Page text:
I started with a relatively simple design that didn’t yet feature a back cover and had that manufactured from a clear plastic. At this point, I just wanted to get the size, look and feel right. Though this initial design was structurally sound, I made some minor changes for a second revision, including a larger hole for the push button and a larger distance between the protrusions to which the bands are attached. For the second iteration, I chose to have it manufactured out of brass for a stronger and more durable result that also has a “premium” feel to it. The dimensional accuracy is worse using this manufacturing process but I was happy to make some manual adjustments to the part to make everything fit together.
The brass frame came in and I was quite happy with it. I did have to file down the internal corners a bit for the components to fit. I was surprised that the band attachment holes came out so well, given their very small diameter and relatively high hole depth/diameter ratio.
I purchased some watch bands online after searching around for a bit. The first ones I ordered turned out to be just right. These have an integrated lever to pull in the telescopic rod slightly. This is quite nice because it eliminates the need for any additional equipment or parts. I think these bands were originally designed for some other existing (smart) watch.
Putting it together
The assembly process is straightforward but slightly tricky because no screws are involved. I chose to use glue to put it all together. In particular, super glue to fix the front plate and light box in place and regular hot glue to secure the PCB to the frame.
The push button on the PCB does not protrude far enough to stick out of the frame, so I had a tiny button 3D-printed which I intended to place in a hole in the frame directly in front of the button. Unfortunately it didn’t fit well, so I still have to come up with a new design for this button. For now, I’m just using a pointy object to wake the watch.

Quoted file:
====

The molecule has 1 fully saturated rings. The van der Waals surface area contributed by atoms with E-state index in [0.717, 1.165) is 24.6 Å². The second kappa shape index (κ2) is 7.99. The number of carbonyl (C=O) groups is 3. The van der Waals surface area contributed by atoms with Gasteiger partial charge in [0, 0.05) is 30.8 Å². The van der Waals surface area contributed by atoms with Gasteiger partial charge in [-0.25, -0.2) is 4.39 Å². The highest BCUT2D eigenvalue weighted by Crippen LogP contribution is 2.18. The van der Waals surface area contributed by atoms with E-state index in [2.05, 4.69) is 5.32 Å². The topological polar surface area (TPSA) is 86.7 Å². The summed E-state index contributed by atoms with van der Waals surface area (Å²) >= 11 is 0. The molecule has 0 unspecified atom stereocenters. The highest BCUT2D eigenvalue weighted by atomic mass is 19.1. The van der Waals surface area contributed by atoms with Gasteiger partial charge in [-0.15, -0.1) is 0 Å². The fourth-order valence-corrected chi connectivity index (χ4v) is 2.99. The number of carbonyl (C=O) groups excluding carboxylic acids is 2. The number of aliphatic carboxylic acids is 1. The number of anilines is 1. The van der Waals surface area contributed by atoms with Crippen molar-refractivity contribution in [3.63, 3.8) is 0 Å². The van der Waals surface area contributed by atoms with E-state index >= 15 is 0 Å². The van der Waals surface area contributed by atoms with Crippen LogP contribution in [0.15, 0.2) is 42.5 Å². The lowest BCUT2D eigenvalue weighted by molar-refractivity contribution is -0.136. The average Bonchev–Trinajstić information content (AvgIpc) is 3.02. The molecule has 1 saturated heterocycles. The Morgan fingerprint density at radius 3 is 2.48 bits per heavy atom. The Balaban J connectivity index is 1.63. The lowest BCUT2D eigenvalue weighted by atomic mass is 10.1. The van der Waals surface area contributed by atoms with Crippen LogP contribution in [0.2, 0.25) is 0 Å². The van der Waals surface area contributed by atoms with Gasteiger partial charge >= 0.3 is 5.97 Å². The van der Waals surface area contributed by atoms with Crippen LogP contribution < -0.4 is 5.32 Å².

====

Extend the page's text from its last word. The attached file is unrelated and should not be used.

A newer revision of the PCB is slightly notched around the area where the button sits, such that there is more free space around the button.
The back cover is a 3D printed Nylon part that is manufactured using the MJF printing process. I had originally envisioned this part to clip into the frame using a clip design that is often found in injection moulded parts. This didn’t work so well, maybe due to the compact size of the watch. Anyway, I filed off the clip that I had designed and simply glued the cover in place using hot glue. It sounds a bit cheap and stupid and honestly, it is. Nevertheless, it looks good from the outside and I don’t plan on opening up the watch very often.
Done! As you may have noticed, this project was quite challenging with respect to manufacturing techniques and material selection and certainly is still classified as a prototype. I’m happy with the result but I’m quite sure that I’ll keep trying some new techniques to come up with an improved version of this watch. Have you got a clever idea? Please share it with me using the comment section below!